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Techology Agriculture

Techology Agriculture


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 Simple home of a West Flores farming family
 Spider web rice filed; an old traditional Manggarai way to divide the land

General information about land use in the district of West Manggarai:
  • Forests (116,607 ha) and grasslands (117,531 ha) are the main vegetation characteristics in the district of West Manggarai. Together they account for approximately 80% of the regency’s total area agriculture irrigation.
  • Forests are generally located at higher altitudes, primarily in the districts of Komodo, Sano Nggoang and Macang Pacar
  • West Manggarai is lightly settled, with populated areas occupying only 787 ha or or just 0.27% of the total land area
  • The remaining (+/- 20%) of the land area is dedicated to irrigated fields, dry fields, plantations and mixed gardens
  • Lakes and barren land areas amount to less than one present of the total land area
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Drying a rice harvest in the sun before beginning the threshing process
 A chicken condominium on a farm in West Flores

Food and Agriculture crops

West Flores’ food and agriculture irrigation is divided into two types of crops:


Subsistence crops

These crops are mainly cultivated by the farmers for their daily sustenance and not intended to produce a cash income. Occasionally, farmers will sell surplus basic food crops to local markets and neighbors. Rice, corn and cassava represent basic food and the typical subsistence crops in West Flores.


Cash crops

Cash crops are cultivated for the purpose of generating a cash income. Some cash crops are often cultivated on plantations biotechnology. Typical cash crops include vanilla, pepper and cloves together with semi-luxury items like tobacco, cacao, coffee and cashew nuts. The farmers are very dependent on demand at local markets in order to convert these crops into cash.

There are mixed forms of agricultural biotechnology practices in West Flores. Local tropical fruit plantations can be used either as cash crops or as subsistence crops.

Nearly all the people of West Manggarai work as either farmers or fisherfolk. Because of this, the people have an intimate relationship with nature and the local climate. Similarly, many local cultural traditions and rituals are closely linked with the agricultural life-style of the people.

 Rice
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Rice – mature and ready to harvest
Cassava  root (Manihot esculenta)
   
sweet potatoes
papaya fruit
Sweet potatoes (Ipomoea batatas) are an important source of calories for the people of West Manggarai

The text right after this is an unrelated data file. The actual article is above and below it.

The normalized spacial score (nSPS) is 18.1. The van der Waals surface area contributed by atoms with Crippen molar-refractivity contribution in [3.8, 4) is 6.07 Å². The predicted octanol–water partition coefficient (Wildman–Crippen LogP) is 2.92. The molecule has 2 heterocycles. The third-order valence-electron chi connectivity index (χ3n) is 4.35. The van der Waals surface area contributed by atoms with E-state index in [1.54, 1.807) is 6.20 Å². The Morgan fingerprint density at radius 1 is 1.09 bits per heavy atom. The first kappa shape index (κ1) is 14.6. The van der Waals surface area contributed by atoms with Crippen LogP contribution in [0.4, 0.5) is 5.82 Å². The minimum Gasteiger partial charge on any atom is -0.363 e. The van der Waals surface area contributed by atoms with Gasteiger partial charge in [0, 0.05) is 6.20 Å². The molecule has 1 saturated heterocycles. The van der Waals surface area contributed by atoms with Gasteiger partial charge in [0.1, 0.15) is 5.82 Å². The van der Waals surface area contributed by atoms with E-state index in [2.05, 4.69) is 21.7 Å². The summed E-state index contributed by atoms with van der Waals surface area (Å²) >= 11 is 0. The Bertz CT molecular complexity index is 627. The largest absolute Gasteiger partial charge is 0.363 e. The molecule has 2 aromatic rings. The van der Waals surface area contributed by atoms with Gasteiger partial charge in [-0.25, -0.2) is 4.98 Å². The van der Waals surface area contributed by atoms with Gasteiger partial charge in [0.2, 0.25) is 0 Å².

Papaya fruit (Carica papaya)
   
clove
Nutmeg
Cloves (Syzgium armomaticum) is a valuable cash crop in West Flores
Nutmeg (Myristica fragrans)
   
vanilla
palm fruit
Vanilla beans (Vanilla Planifolia)
Sago Palm (Metroxylon sago) fruit is used for palm sugar (brown sugar)
   
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coconut
Roasted coffee beans
Coconuts
   
pineapple
cotton
Pineapples from Flores are thought to be among the world’s sweetest
Kapok trees (Ceiba oentandra) produce a flossy material used in making mattresses and pillows
   
Cashew nut fruit, the nut is attached below the fruit
 
Cashew nut (Anacardium occidentale) fruit, the actual nut is attached below the body of the fruit
 

In the drier environments of East Nusa Tenggara, the role of rice as a staple foodstuff is somewhat displaced by sago, corn, cassava and taro. Fish, plentiful and relatively low cost, is a popular source of protein.

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Farmer women selling selecting field crops at the local marked
 Notice the pre-set quantities tied to a single day’s consumption of items offered for sale at the local market
Women bring their agricultural products to the market

Environmental problems brought by an agricultural existence

Errors in agriculture irrigation methods can result in environmental damage and be tied to natural disasters, such as landslides and flooding. Agricultural development is only sustainable if the methods employed are wisely adapted to local conditions. Huge undiversified plantations of cash crops can deplete soil fertility and threaten the very basis of local community’s wealth and sustainability.

West Manggarai is home to a great deal of mixed garden plantations. Through plant diversification, these mixed plantations are good for the soil fertility and minimize harvest risks for the farmers in the event of plant diseases and climate fluctuations.

Slash and burn shifting cultivation is a common land use method in many tropical areas. The farmers cultivate land for a given period, shifting their planting when soil fertility declines. In order to open new agricultural lands these farmers typically slash and burn the pre-existing ground cover, including valuable forest lands and old growth vegetation. This ancient form of farming is no longer considered economically sustainable and is demonstrated agriculture biotechnology to be very bad for the environment.

The hilly landscapes of West Manggarai are especially susceptible to erosion and land slides that result from the over cultivation of these areas for agricultural biotechnology purposes.


Deforestation for agriculture areas
Arial view of deforestation resulting from poor agricultural practice